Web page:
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Clean Living

With my waders pulled up to my armpits I sloshed into Tasmania’s Great Oyster Bay and pushed my way to the shallows where the baby bivalves floated by the thousands. Since my arrival on Australia’s remote island state several days earlier, I had lunched daily on the plump, delectable shellfish, chasing them with gulps of crisp Tasmanian Riesling. But this morning’s encounter in their natural element was proving to be more risky than I had expected. “Be careful where you step,” cautioned one of the nearby oystermen as he watched me slip on the slick ocean floor and windmill my arms around to catch my balance. “You don’t want to wander out where the water is higher than your waders.”

Now that was a scary thought. I envisioned myself stumbling into a trough, suddenly weighed down by the water pouring into the rubber overalls that had enabled me to sashay through the water with impunity. I had ventured into the ocean hoping to shuck open a dozen or so oysters and wash them down with Champagne while standing amid the beds and posing for a souvenir photo. Alas, a heavy rainfall the night before compelled a change in plans. “We don’t harvest after a rain,” the oysterman explained as I made my way back to shore and removed my waders. “The runoff from land makes the water muddy.”

A Tasmanian would not serve muddy oysters; if not for the rain, he seldom, if ever, would even have a chance to do so. Because of its remoteness and the currents that flow from the Southern Ocean, the island—a landmass about the size of Scotland lying between the Australian mainland and Antarctica—has some of the planet’s most pristine coastal and inland waters.


The breezes that waft over the island also are among the world’s most pollution-free. Cape Grim, at the northwestern tip of Tasmania, about six hours by car from the capital city of Hobart on the southeast coast, is home to the Australian government’s baseline air-pollution station. There, researchers collect air samples to use as controls when analyzing air content in other parts of the world.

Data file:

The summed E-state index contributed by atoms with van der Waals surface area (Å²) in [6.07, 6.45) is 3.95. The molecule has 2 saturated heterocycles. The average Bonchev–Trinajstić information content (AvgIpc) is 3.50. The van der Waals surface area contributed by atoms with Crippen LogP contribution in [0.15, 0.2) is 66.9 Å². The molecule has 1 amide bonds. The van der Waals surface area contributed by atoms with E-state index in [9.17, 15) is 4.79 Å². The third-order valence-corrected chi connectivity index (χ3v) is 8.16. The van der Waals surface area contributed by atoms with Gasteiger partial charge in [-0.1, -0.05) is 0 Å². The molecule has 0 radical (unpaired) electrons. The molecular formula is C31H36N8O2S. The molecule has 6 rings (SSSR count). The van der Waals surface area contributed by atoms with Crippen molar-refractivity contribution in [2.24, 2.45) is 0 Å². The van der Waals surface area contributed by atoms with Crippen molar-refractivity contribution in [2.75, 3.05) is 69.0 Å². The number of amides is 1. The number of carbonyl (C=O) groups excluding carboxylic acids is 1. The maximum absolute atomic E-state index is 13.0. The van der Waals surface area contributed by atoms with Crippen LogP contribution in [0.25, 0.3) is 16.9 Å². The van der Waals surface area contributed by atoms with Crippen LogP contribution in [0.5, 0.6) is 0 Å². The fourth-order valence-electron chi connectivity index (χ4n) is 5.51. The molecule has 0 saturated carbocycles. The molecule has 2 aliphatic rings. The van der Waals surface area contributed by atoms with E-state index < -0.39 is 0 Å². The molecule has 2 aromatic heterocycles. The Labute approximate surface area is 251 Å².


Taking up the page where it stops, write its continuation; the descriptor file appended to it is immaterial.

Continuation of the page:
Even the bottled water sourced from Cape Grim and served in many Tasmanian restaurants is especially pure. Unlike garden-variety spring or well waters, the Cape Grim brand bottled water never touches the ground; instead, it is collected as rain.

Some local connoisseurs—one of whom I met a few hours after my foray into the realm of the oysters—say that Tasmanian water is most enjoyable when distilled into Lark Single Malt Whisky, which has been produced at the Lark Distillery in Hobart for nearly two decades. “It all began when a local surveyor named Bill Lark went fishing in the Clyde with his father-in-law,” Mark Nicholson, the distillery’s tour manager and chief storyteller, told me in the Lark tasting room. He tilted a bottle of whiskey toward me in inquiry as he explained that the Clyde is a river running through Tasmania’s central highlands. Because I had not had a drink all morning I eagerly accepted his offer.

In the course of the afternoon,” Nicholson continued, “the two fishermen shared a flask of Scotch, which got Lark to thinking.” Lark recognized that, in addition to the abundance of wonderfully pure water, Tasmania has everything needed to produce a world-class whiskey: rich fields of barley, highland peat bogs, and the perfect climate to bring all the ingredients together. But it also had a law that required a distillery’s still to be a minimum of 2,700 liters, or about 700 gallons. The law, an Australian statute dating from 1901, was designed to prevent moonshiners from plying their trade, but it also had kept legitimate spirits makers from setting up shop in Tasmania.

In 1992, Lark had the law overturned and produced his first batch of whiskey, in a five-gallon still. Since then, more than half a dozen boutique distilleries have opened in Tasmania, and Lark single malts have received several prestigious accolades, including a World Whiskies Awards prize in 2009 for being the best single malt produced outside Scotland or Ireland.